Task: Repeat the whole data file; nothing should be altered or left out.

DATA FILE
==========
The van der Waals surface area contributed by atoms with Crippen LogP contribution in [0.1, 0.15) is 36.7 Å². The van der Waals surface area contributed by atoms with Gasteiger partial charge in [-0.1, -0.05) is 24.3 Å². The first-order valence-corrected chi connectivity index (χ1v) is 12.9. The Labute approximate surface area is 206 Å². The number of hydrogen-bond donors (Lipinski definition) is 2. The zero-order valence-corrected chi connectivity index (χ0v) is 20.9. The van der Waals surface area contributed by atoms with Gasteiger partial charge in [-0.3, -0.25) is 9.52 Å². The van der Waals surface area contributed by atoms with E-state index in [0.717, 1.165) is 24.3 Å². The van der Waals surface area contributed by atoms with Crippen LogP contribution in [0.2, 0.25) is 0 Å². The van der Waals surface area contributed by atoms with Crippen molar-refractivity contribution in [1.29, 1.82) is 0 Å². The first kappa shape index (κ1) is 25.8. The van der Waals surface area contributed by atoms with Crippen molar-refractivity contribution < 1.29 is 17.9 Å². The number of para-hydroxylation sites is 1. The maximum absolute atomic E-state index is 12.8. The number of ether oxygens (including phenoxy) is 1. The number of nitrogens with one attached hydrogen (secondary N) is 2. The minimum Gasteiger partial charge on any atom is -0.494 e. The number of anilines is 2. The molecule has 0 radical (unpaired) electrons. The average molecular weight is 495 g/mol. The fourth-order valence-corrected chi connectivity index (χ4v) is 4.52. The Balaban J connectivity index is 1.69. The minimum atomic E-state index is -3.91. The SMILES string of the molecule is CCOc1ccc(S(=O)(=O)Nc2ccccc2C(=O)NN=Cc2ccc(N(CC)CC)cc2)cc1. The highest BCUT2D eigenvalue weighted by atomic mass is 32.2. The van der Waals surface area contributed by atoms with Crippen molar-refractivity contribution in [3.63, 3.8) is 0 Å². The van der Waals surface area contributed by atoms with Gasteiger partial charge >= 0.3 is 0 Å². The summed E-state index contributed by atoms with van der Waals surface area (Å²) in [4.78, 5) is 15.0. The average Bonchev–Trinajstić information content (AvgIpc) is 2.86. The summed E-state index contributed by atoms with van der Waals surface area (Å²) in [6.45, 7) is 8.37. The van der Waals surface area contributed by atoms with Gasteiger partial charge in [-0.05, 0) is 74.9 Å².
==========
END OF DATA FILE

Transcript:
The van der Waals surface area contributed by atoms with Crippen LogP contribution in [0.1, 0.15) is 36.7 Å². The van der Waals surface area contributed by atoms with Gasteiger partial charge in [-0.1, -0.05) is 24.3 Å². The first-order valence-corrected chi connectivity index (χ1v) is 12.9. The Labute approximate surface area is 206 Å². The number of hydrogen-bond donors (Lipinski definition) is 2. The zero-order valence-corrected chi connectivity index (χ0v) is 20.9. The van der Waals surface area contributed by atoms with Gasteiger partial charge in [-0.3, -0.25) is 9.52 Å². The van der Waals surface area contributed by atoms with E-state index in [0.717, 1.165) is 24.3 Å². The van der Waals surface area contributed by atoms with Crippen LogP contribution in [0.2, 0.25) is 0 Å². The van der Waals surface area contributed by atoms with Crippen molar-refractivity contribution in [1.29, 1.82) is 0 Å². The first kappa shape index (κ1) is 25.8. The van der Waals surface area contributed by atoms with Crippen molar-refractivity contribution < 1.29 is 17.9 Å². The number of para-hydroxylation sites is 1. The maximum absolute atomic E-state index is 12.8. The number of ether oxygens (including phenoxy) is 1. The number of nitrogens with one attached hydrogen (secondary N) is 2. The minimum Gasteiger partial charge on any atom is -0.494 e. The number of anilines is 2. The molecule has 0 radical (unpaired) electrons. The average molecular weight is 495 g/mol. The fourth-order valence-corrected chi connectivity index (χ4v) is 4.52. The Balaban J connectivity index is 1.69. The minimum atomic E-state index is -3.91. The SMILES string of the molecule is CCOc1ccc(S(=O)(=O)Nc2ccccc2C(=O)NN=Cc2ccc(N(CC)CC)cc2)cc1. The highest BCUT2D eigenvalue weighted by atomic mass is 32.2. The van der Waals surface area contributed by atoms with Crippen molar-refractivity contribution in [3.63, 3.8) is 0 Å². The van der Waals surface area contributed by atoms with Gasteiger partial charge >= 0.3 is 0 Å². The summed E-state index contributed by atoms with van der Waals surface area (Å²) in [4.78, 5) is 15.0. The average Bonchev–Trinajstić information content (AvgIpc) is 2.86. The summed E-state index contributed by atoms with van der Waals surface area (Å²) in [6.45, 7) is 8.37. The van der Waals surface area contributed by atoms with Gasteiger partial charge in [-0.05, 0) is 74.9 Å².